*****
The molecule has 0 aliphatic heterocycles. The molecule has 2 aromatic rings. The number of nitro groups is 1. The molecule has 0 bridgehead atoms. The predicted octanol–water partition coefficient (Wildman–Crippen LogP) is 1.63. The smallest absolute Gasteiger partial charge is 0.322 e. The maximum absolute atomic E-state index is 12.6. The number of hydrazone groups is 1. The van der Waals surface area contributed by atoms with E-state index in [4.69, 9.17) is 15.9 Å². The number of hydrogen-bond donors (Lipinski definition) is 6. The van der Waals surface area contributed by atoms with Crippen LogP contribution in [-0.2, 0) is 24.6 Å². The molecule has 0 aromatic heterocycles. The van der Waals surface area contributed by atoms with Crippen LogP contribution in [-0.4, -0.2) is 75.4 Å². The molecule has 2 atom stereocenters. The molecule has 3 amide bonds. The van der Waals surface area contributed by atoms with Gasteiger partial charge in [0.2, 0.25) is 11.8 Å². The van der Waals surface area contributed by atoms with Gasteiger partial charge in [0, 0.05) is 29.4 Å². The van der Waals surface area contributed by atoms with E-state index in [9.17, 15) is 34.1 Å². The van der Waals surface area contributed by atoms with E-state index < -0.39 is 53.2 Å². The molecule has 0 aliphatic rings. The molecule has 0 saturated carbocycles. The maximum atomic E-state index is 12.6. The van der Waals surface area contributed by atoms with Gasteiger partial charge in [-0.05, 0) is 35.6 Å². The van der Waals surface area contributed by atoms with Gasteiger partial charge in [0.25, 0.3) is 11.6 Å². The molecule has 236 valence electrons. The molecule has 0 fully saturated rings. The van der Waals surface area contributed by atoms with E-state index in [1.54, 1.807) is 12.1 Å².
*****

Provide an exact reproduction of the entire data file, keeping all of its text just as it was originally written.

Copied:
The molecule has 0 aliphatic heterocycles. The molecule has 2 aromatic rings. The number of nitro groups is 1. The molecule has 0 bridgehead atoms. The predicted octanol–water partition coefficient (Wildman–Crippen LogP) is 1.63. The smallest absolute Gasteiger partial charge is 0.322 e. The maximum absolute atomic E-state index is 12.6. The number of hydrazone groups is 1. The van der Waals surface area contributed by atoms with E-state index in [4.69, 9.17) is 15.9 Å². The number of hydrogen-bond donors (Lipinski definition) is 6. The van der Waals surface area contributed by atoms with Crippen LogP contribution in [-0.2, 0) is 24.6 Å². The molecule has 0 aromatic heterocycles. The van der Waals surface area contributed by atoms with Crippen LogP contribution in [-0.4, -0.2) is 75.4 Å². The molecule has 2 atom stereocenters. The molecule has 3 amide bonds. The van der Waals surface area contributed by atoms with Gasteiger partial charge in [0.2, 0.25) is 11.8 Å². The van der Waals surface area contributed by atoms with Gasteiger partial charge in [0, 0.05) is 29.4 Å². The van der Waals surface area contributed by atoms with E-state index in [9.17, 15) is 34.1 Å². The van der Waals surface area contributed by atoms with E-state index < -0.39 is 53.2 Å². The molecule has 0 aliphatic rings. The molecule has 0 saturated carbocycles. The maximum atomic E-state index is 12.6. The van der Waals surface area contributed by atoms with Gasteiger partial charge in [-0.05, 0) is 35.6 Å². The van der Waals surface area contributed by atoms with Gasteiger partial charge in [0.25, 0.3) is 11.6 Å². The molecule has 236 valence electrons. The molecule has 0 fully saturated rings. The van der Waals surface area contributed by atoms with E-state index in [1.54, 1.807) is 12.1 Å².